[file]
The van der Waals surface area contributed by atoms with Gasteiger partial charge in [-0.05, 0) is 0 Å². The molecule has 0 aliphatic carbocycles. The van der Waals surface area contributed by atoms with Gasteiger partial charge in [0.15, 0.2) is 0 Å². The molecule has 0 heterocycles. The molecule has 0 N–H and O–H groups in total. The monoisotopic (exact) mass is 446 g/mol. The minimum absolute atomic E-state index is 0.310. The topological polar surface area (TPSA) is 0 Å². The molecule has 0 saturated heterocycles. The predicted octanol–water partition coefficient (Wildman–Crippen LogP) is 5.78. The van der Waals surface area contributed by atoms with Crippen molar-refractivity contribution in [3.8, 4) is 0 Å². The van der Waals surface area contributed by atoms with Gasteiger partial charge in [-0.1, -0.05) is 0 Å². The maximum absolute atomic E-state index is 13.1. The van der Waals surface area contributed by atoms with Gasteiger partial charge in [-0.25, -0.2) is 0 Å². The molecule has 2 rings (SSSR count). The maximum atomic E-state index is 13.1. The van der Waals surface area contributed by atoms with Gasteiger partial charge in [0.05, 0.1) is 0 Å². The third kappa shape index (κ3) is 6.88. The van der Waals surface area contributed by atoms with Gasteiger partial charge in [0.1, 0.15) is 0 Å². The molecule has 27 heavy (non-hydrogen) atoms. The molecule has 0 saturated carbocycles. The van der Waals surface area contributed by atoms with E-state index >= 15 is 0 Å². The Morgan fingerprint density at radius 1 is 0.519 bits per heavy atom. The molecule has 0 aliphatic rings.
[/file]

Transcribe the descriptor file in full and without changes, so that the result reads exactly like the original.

The van der Waals surface area contributed by atoms with Gasteiger partial charge in [-0.05, 0) is 0 Å². The molecule has 0 aliphatic carbocycles. The van der Waals surface area contributed by atoms with Gasteiger partial charge in [0.15, 0.2) is 0 Å². The molecule has 0 heterocycles. The molecule has 0 N–H and O–H groups in total. The monoisotopic (exact) mass is 446 g/mol. The minimum absolute atomic E-state index is 0.310. The topological polar surface area (TPSA) is 0 Å². The molecule has 0 saturated heterocycles. The predicted octanol–water partition coefficient (Wildman–Crippen LogP) is 5.78. The van der Waals surface area contributed by atoms with Crippen molar-refractivity contribution in [3.8, 4) is 0 Å². The van der Waals surface area contributed by atoms with Gasteiger partial charge in [-0.1, -0.05) is 0 Å². The maximum absolute atomic E-state index is 13.1. The van der Waals surface area contributed by atoms with Gasteiger partial charge in [-0.25, -0.2) is 0 Å². The molecule has 2 rings (SSSR count). The maximum atomic E-state index is 13.1. The van der Waals surface area contributed by atoms with Gasteiger partial charge in [0.05, 0.1) is 0 Å². The third kappa shape index (κ3) is 6.88. The van der Waals surface area contributed by atoms with Gasteiger partial charge in [0.1, 0.15) is 0 Å². The molecule has 27 heavy (non-hydrogen) atoms. The molecule has 0 saturated carbocycles. The van der Waals surface area contributed by atoms with E-state index >= 15 is 0 Å². The Morgan fingerprint density at radius 1 is 0.519 bits per heavy atom. The molecule has 0 aliphatic rings.